(Released on Self-Portrait Records)


SEVERAL albums into his career, Simon Kempston remains a beguiling talent, his poetic, expressive songs weaving around his impressively fluid acoustic guitar work. Entire worlds are compressed into his songs: For We’ll Not Meet Again, the second track here, about “two sons of Satan” who have now gone their separate ways having "led a life of crime and not one of God", reads like a compressed Western short story.

There are many similarly beautifully crafted songs on the album, full of arresting imagery: Impunity, about a man torn to shreds by the gutter press after falling into a honeytrap; the performer stricken by nerves and stage-fright, on What Good Could He Do?; the hapless building-site worker desperately trying to stay afloat on The Pauper’s Payday ("he's hurting, he's fighting/ a system so divisive/He's searching, he's frightened/there's no way he'll survive". Is he here, perhaps, illegally? "Fear of discovery an everyday threat/no network of contacts in place".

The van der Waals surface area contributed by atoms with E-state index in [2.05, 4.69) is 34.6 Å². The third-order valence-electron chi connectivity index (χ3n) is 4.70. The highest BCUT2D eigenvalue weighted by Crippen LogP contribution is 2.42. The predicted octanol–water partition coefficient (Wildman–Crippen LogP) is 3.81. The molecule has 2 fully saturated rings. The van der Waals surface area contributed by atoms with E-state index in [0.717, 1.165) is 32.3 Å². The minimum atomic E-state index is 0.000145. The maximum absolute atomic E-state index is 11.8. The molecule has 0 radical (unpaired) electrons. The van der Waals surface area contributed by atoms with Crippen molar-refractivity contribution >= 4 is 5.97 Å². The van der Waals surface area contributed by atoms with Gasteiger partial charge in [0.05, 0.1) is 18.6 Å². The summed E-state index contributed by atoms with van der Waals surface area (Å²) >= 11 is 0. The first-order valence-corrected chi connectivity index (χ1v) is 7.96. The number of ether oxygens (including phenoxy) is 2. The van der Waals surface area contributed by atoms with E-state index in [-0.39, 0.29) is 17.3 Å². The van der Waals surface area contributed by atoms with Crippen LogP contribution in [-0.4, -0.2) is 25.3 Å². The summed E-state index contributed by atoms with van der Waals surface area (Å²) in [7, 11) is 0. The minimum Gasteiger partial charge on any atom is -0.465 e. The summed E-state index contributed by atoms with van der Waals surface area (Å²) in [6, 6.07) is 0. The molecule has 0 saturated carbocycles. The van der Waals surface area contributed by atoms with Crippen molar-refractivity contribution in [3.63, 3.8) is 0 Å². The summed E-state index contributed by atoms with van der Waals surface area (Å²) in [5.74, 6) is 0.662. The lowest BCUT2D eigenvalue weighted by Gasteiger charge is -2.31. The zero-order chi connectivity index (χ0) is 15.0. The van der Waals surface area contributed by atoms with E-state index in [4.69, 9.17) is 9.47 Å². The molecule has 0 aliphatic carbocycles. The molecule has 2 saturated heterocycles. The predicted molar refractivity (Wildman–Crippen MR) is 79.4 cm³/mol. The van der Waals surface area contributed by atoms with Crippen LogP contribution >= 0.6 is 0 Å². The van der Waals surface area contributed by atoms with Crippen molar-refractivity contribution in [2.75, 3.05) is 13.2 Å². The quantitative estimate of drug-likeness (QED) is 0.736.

A Tale of Two Unions, meanwhile, is an assault on what Kempston terms Scotland's "tainted alliance" with an England that "took our North Sea oil ... took Willie MacRae/built Trident on our soil ... We no longer recognise you or share a common cause". It's of a piece with, if less optimistic than, A Better Place for All, one of the stand-out tracks from Kempston's 2016 album, Vanishing Act; there,Kempston, looking at a Scotland after the 2014 independence referendum, hoped that left and right would unite "to make this country/a better place for all".

Notable throughout is Kempston’s fingerpicked guitar, supported by subtle piano, fiddle, percussion, electric guitars and double-bass from, respectively, N.D. Martin, Kirsty Miller, Rory MacDonald, Lars Rune Rebbestad and Bob Miller. As with Kempston’s previous works, You Can’t Win Every Time is an album that gives up its secrets slowly but repays repeated listenings.

He is, incidentally, now hitting the road with the new album, on what will be his 12th European tour. It began in Switzerland a few days ago and will see him travelling until early December. There will be a handful of English dates in England in December then February, before he returns to the Continental circuit. Catch him on his next Scottish gig.